"Your dog jumped in front of my car" she said.  She was so worried that she had hurt Ruby.  I calmed her down, assuring her the dog was okay - despite being a twit to jump in front of her car - and sent her on her way.

And then a truck pulled up.  "Was that your daughter?"  I asked the couple.  And they said it was.  I apologised for my stupid dog.  I said how upset their daughter was and that I tried to explain that the dogs keep getting out and they chase cars, etc.  We introduced each other.  After a few minutes the neighbours I had just met for the first time went on their way.

Ruby has been fine.  I asked my shepherdess neighbour to come by and have a look which she did.  I taped it, trying to get the skin edges together.  Then I wrapped it in a bandage with the final layer a section of old pantyhose.  Three days later Ruby had left it alone and I removed the bandage.  The skin edges were not together.  There was some infection but between my pouring hydrogen peroxide on it a few times and Ruby licking it, it got cleaned up.

The Vet will see it when she goes in for spaying.  I had thought I might breed Ruby in a few years but have changed my mind.  Ruby is bonding with the flock very well.  The sheep are having a greater problem with this than is Ruby.  There have been so many dog issues and it has been so busy that I really don't need a litter of puppies at any time soon.  And I do not want to deal with three weeks of a dog in heat, a dog I need to be actively protecting the sheep.  The scales for me tipped and I chose to have her spayed.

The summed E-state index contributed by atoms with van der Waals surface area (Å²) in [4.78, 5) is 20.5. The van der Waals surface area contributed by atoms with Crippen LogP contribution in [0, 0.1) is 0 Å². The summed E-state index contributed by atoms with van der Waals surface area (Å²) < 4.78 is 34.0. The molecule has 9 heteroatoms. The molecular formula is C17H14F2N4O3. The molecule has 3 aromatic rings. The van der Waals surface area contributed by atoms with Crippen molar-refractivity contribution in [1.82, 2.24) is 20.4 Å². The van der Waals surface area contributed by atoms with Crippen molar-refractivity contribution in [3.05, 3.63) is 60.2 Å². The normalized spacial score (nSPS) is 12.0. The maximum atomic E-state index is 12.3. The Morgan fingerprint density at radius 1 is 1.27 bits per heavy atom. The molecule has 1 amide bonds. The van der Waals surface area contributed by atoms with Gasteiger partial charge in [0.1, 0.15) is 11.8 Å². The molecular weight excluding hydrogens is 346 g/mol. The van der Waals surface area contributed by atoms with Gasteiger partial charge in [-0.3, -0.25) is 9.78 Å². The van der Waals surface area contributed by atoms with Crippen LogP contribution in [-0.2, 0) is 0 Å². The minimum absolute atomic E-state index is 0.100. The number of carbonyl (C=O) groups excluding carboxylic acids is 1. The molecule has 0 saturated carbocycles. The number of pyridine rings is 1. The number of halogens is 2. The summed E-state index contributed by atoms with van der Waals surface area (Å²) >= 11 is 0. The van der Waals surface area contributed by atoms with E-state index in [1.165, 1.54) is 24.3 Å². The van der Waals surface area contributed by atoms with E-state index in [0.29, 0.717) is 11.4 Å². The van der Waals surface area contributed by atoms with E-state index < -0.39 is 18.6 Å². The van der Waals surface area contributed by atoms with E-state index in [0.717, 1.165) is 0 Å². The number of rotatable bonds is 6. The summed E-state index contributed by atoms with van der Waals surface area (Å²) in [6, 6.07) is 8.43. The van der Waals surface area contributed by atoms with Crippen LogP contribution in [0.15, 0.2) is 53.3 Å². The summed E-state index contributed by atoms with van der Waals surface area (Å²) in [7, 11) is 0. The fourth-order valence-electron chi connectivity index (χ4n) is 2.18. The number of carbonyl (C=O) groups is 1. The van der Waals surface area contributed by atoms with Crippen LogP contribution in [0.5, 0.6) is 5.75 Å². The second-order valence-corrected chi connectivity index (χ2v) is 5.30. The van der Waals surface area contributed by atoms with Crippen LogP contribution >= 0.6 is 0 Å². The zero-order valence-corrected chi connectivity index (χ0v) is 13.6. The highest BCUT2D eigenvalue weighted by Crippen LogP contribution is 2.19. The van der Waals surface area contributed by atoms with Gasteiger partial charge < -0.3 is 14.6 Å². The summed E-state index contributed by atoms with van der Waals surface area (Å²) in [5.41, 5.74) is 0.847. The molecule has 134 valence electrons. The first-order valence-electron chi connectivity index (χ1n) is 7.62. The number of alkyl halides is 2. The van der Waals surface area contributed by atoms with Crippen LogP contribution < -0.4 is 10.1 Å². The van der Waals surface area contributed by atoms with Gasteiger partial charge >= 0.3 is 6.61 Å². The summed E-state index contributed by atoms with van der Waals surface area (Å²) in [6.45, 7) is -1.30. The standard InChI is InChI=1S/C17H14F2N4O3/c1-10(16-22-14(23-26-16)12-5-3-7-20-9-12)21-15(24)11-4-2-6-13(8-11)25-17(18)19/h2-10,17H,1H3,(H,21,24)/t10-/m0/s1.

So, on Monday I moved Ruby's swimming pool bed - which she has been sharing with the chickens as they try to stay warm, and Lucy the ewe lamb.  I put the bed in the Small Barn in the box stall.  I caught Lucy and her buddy Clover and put them into the box stall.  Then in the evening we coaxed Ruby into the Small Barn.  This was challenging as she does not usually go there, mostly because Millie won't let her as this is where we feed Millie.

On Tuesday, Ruby went to the Vet for surgery.  She was spayed.  The vestigial dew claws on her hind legs were removed.  She was micro-chipped.  The road rash and related wounds were inspected and cleaned.  At last check early this evening she was in her swimming pool.  She is sore and not interested in food.  I'll check her again and take her a warm hot pad to comfort her sore and shaven belly.

In addition, Beau has torn a nail, right down to the quick.  It hurts just looking at it.  He has been uncomfortable all day.  I managed to get some anti-inflammatory medication for him when I picked up Ruby this afternoon, so he is now resting more comfortably.

The biggest challenge will all of these wounds is infection.  The cold is an advantage right now as the infection bugs are not very active.  At the same time though cold can make the animal rather vulnerable to infection.  It's a balance.

Abe Update